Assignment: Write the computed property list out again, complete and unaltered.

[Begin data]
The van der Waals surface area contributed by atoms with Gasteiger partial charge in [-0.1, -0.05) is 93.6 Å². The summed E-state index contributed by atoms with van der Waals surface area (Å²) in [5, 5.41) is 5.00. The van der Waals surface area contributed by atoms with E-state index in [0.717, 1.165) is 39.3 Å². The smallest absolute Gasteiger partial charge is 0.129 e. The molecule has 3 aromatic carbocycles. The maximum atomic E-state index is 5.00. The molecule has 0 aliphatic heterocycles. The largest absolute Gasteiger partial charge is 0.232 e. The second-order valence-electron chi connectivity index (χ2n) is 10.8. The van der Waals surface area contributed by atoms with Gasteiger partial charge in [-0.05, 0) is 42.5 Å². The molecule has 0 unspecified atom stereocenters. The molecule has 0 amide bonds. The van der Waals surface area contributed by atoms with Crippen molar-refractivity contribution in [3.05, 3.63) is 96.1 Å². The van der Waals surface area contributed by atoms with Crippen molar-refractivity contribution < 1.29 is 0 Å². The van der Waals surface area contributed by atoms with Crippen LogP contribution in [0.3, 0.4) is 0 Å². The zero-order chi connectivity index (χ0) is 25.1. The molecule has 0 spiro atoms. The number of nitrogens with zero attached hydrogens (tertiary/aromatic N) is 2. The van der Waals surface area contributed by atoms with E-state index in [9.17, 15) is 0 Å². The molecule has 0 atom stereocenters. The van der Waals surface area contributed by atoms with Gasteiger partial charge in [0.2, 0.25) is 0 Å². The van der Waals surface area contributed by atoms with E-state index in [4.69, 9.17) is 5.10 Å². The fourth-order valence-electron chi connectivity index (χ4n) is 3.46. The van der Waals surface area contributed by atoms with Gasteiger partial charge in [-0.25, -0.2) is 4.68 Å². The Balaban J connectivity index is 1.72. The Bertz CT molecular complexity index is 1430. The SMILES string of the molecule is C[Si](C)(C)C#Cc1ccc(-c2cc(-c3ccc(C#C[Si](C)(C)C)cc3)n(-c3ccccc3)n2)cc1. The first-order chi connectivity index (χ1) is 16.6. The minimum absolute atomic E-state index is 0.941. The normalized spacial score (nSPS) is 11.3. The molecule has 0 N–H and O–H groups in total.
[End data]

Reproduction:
The van der Waals surface area contributed by atoms with Gasteiger partial charge in [-0.1, -0.05) is 93.6 Å². The summed E-state index contributed by atoms with van der Waals surface area (Å²) in [5, 5.41) is 5.00. The van der Waals surface area contributed by atoms with E-state index in [0.717, 1.165) is 39.3 Å². The smallest absolute Gasteiger partial charge is 0.129 e. The molecule has 3 aromatic carbocycles. The maximum atomic E-state index is 5.00. The molecule has 0 aliphatic heterocycles. The largest absolute Gasteiger partial charge is 0.232 e. The second-order valence-electron chi connectivity index (χ2n) is 10.8. The van der Waals surface area contributed by atoms with Gasteiger partial charge in [-0.05, 0) is 42.5 Å². The molecule has 0 unspecified atom stereocenters. The molecule has 0 amide bonds. The van der Waals surface area contributed by atoms with Crippen molar-refractivity contribution in [3.05, 3.63) is 96.1 Å². The van der Waals surface area contributed by atoms with Crippen molar-refractivity contribution < 1.29 is 0 Å². The van der Waals surface area contributed by atoms with Crippen LogP contribution in [0.3, 0.4) is 0 Å². The zero-order chi connectivity index (χ0) is 25.1. The molecule has 0 spiro atoms. The number of nitrogens with zero attached hydrogens (tertiary/aromatic N) is 2. The van der Waals surface area contributed by atoms with E-state index in [9.17, 15) is 0 Å². The molecule has 0 atom stereocenters. The van der Waals surface area contributed by atoms with Gasteiger partial charge in [0.2, 0.25) is 0 Å². The van der Waals surface area contributed by atoms with E-state index in [4.69, 9.17) is 5.10 Å². The fourth-order valence-electron chi connectivity index (χ4n) is 3.46. The van der Waals surface area contributed by atoms with Gasteiger partial charge in [-0.25, -0.2) is 4.68 Å². The Balaban J connectivity index is 1.72. The Bertz CT molecular complexity index is 1430. The SMILES string of the molecule is C[Si](C)(C)C#Cc1ccc(-c2cc(-c3ccc(C#C[Si](C)(C)C)cc3)n(-c3ccccc3)n2)cc1. The first-order chi connectivity index (χ1) is 16.6. The minimum absolute atomic E-state index is 0.941. The normalized spacial score (nSPS) is 11.3. The molecule has 0 N–H and O–H groups in total.